Real estate contagion is the topic of the month in Canada. Will the recent troubles that have surfaced with at least one Canadian alternative lender spread to the wider real estate finance industry and the Canadian economy? How does a Canadian investor find a safe haven from possible spillover effects?
I covered this topic in “When the Bubble Bursts: Surviving the Canadian Real Crash” where I discuss some options to protect stock market investors from the fallout. Here’s an update.
Rob Carrick, personal finance columnist with the Globe and Mail, did a reasonable job in an article on May 4, 2017 called “How to protect your finances against real estate contagion.” In the past I’ve exchanged emails with Rob on the housing topic and, while we sometimes disagree, I find that his articles are always worth reading. But he might be wrong when he encourages investors to hold on to their bank stocks because “they’re great long-term money makers.” That comment sounds like it’s predicting the future but it’s only true of the past two decades. While it’s always hard to predict turning points in a market, the current situation in Toronto real estate should make investors pause to think long and hard about the allocation of their investments.
The banking sub-sector on the S&P/TSX has made enormous gains since the mid-90s. But, as the saying goes, past performance is no guarantee of future results.
The financial sector earns more than 75 percent of all the profits while the banking sub-sector garners almost 50 percent of profits generated by companies listed on the S&P/TSX. And the financial sector, which includes insurance and real estate companies, makes up more than 33 percent of the value of the index.
Source: RBC CM Quantitative Research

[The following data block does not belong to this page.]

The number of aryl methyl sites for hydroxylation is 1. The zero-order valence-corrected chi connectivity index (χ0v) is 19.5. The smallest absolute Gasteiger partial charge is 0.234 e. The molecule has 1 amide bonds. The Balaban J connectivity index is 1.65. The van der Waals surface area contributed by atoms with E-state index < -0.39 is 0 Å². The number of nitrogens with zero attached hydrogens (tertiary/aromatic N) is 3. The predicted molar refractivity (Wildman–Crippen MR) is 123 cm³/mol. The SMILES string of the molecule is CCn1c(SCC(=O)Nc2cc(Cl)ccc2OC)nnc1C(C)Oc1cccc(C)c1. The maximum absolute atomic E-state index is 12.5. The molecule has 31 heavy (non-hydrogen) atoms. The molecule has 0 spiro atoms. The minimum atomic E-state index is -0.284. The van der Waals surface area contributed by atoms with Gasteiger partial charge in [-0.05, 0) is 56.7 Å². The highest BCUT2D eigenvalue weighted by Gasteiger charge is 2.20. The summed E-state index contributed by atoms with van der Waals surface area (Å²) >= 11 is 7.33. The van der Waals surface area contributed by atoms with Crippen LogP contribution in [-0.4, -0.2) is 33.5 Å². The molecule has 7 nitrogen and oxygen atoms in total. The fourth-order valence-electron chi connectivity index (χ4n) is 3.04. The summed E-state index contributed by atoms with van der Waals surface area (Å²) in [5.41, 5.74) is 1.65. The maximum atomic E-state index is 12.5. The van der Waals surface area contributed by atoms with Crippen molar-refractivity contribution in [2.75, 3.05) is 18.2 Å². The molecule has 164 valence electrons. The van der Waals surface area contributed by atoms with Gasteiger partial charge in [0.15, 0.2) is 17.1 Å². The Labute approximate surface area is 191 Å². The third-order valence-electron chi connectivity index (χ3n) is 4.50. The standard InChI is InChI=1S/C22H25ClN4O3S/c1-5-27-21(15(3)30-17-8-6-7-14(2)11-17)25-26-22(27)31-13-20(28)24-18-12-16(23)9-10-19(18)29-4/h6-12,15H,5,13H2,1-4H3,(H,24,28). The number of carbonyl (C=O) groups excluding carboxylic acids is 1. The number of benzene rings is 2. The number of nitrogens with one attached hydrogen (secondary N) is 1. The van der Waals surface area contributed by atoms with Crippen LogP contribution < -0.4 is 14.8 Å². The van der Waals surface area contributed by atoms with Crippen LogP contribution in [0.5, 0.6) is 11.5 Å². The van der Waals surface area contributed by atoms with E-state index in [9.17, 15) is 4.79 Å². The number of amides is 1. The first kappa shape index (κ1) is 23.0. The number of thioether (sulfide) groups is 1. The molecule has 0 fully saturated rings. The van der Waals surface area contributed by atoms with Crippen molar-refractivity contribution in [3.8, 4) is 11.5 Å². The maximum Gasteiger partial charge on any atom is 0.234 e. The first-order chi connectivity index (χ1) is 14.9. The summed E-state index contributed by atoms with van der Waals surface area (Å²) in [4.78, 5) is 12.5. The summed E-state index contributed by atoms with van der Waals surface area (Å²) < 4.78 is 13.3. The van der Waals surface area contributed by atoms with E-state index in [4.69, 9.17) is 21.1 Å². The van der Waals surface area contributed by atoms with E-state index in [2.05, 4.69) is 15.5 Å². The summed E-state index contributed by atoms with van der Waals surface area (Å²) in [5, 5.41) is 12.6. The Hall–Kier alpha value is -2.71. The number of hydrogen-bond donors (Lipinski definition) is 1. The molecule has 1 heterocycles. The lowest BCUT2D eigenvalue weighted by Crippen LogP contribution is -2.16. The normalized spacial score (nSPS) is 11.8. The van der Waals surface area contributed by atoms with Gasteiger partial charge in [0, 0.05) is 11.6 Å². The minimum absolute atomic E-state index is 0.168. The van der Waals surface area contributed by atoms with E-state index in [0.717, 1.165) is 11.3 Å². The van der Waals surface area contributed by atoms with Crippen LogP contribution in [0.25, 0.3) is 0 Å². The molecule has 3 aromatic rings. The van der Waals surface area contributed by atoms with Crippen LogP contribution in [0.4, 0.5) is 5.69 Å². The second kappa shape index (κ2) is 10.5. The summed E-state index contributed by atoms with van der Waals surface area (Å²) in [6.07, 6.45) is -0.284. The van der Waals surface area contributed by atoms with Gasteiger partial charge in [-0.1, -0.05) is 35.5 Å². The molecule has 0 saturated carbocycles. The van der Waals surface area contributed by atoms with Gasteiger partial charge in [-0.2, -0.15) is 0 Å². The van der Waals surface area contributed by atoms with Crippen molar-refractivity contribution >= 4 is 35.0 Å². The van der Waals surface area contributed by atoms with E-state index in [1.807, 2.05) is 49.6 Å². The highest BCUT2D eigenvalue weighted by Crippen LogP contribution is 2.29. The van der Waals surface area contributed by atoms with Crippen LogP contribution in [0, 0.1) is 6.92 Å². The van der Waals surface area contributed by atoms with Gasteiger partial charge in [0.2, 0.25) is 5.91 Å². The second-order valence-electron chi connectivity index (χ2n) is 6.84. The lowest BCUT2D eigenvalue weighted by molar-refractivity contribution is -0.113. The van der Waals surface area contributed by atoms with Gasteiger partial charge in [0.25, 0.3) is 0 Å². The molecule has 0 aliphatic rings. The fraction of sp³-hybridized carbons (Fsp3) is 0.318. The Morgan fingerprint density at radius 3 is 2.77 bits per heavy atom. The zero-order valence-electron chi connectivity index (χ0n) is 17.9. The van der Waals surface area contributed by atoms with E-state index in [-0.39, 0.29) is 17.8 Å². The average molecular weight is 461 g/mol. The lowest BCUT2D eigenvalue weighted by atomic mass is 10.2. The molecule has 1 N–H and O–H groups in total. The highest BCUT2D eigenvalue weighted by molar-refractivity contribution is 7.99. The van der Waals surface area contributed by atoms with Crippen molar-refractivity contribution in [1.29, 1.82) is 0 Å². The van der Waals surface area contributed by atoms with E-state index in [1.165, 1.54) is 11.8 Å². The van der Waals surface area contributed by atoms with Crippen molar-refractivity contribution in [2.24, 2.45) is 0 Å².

The above chart makes the key point very clearly — the Canadian stock market is very dependent on the financial sector for the bulk of its value. The banking sub-sector is by far the largest component of the financial sector. Most of the weighting in that sub-sector is in just three companies, Royal Bank of Canada, TD Bank and Bank of Nova Scotia.
Source: RBC CM Quantitative Research
We can see clearly that banks’ earnings are cyclical, and their profit cycle appears to track the real estate cycles. There were two housing crashes, or corrections, in the Canadian housing market in the last four decades, in the early 1980s and in the 1990s. Both times Canadian banks’ profits corrected substantially and their share prices followed. There’s hasn’t been a substantial correction since the mid-1990s as real estate prices have risen to reach bubble proportions.
In Part Three of the book, page 217, I state that the key factors for this 20-year uptrend in bank share prices were “an exponential increase in household debt … a relaxed regulatory environment … and rules that permitted almost unlimited leverage as long as mortgages were insured by the CMHC or one of the private insurers.” It’s a good bet that these past advantages might be changed or disappear altogether. For example, CMHC rules were dramatically tightened last year. The Minister of Finance is mulling over changes to risk-sharing on insured mortgages.
When deciding to allocate funds in an individual investor’s portfolio, an individual that owns Canadian real estate, a home and perhaps a second property, and is the beneficiary of a Canadian pension plan that holds real estate and Canadian bank shares, it’s important to assess the degree of concentration in assets that depend on the continuation of the current housing bubble in Canada. And, if that concentration is too high, it’s even more urgent to reduce that exposure by diversifying outside of the financial sector and, perhaps, outside of Canada.
Don’t be lulled into complacency by those who say, “The Canadian banks have always done well for me, and they always will.”
There’s a lot of people saying that, but that doesn’t guarantee that it will be true.
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